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Christian Gotthelf Erdman Oehme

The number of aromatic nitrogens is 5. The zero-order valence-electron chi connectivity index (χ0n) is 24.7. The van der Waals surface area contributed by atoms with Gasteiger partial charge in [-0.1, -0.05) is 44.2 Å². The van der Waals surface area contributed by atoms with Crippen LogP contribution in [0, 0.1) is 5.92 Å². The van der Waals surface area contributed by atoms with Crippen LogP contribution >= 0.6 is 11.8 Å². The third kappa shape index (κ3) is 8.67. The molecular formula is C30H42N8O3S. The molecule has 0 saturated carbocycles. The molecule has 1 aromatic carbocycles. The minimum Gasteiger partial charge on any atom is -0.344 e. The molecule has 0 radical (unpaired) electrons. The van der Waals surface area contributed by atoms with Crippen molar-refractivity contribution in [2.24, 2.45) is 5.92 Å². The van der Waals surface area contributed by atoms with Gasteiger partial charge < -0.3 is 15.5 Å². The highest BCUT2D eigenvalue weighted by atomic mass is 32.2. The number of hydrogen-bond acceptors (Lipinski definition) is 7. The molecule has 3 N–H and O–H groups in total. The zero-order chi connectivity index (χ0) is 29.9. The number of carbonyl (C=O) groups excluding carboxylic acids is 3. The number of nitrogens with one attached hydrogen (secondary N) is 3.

22 May 1758-1844. Married 6 Nov 1788.Memoir:Our late Brother left nothing behind in his own hand relating to his walk through this world, thus only the following brief report of the circumstances of his life, written down from stories that he himself related. He testified that the chief impression that the overview of his pilgrimage here below made upon his heart is contained in the hymn verse: “The faithfulness of Jesus never ends, this is the story of my life, which was not always to his praise, but this is proof of that.” He was born the 22nd May, 1758, in Sorau in the County of Promnitz, in Saxony, where his father was chief architect to the castle of the Count von Promnitz and to the city. It remained unforgettable to him how in his 3rd year, his father had died suddenly of a hemorrhage just as his sister, who had died of scarlet fever, lay in a corpse. So they were both buried the same day. The Count graciously took upon himself the care of providing for the support and education of our brother and his 2 sisters. IIn his youth he experienced an apparent protection of his life. Once as he was going home from school he had the misfortune to fall into a cistern that lay by the wayside and would most certainly have been drowned there if a soldier who happened to be nearby had not hurried to his aid. As he got older he found work in farming. When he was grown he left Sorau and went to his paternal grandparents in Christianstadt 2 miles from his birthplace. There was there a small group of awakened souls who held special service for their edification and encouragement on the path of faith. Driven by curiosity our late brother asked for permission to attend one of these services and this was gladly granted to him. What he heard there made a deep impression upon his heart and awakened in him the earnest desire also to become as pious as these people.  Since they were in connection with the Moravian Brethren, the wish became alive in him to belong to these people of the Lord. As a result of this he made a visit to [the Moravian congregation at] Neusalz, where he experienced much love from the chaplain of the Single Brethren’s Choir there as well as later in Herrnhut, to which Congregation he was admitted on the 20 January, 1775.  There he learned the trade of hatter and worked at this profession until the year 1786 when he received the call to go to America. He made the journey in company with the late Bishop Herbst and several other Brethren. While they were at sea they were once in great danger of being taken prisoner by Algerian pirates and from heart thanked the dear Savior for the wonderful deliverance they experienced. (see “a” below) The Watchword of the Moravian Brethren’s Church on that remarkable day was so important to them all: “Fear not, thou shalt not be put to shame.” Isaiah 54:4.  
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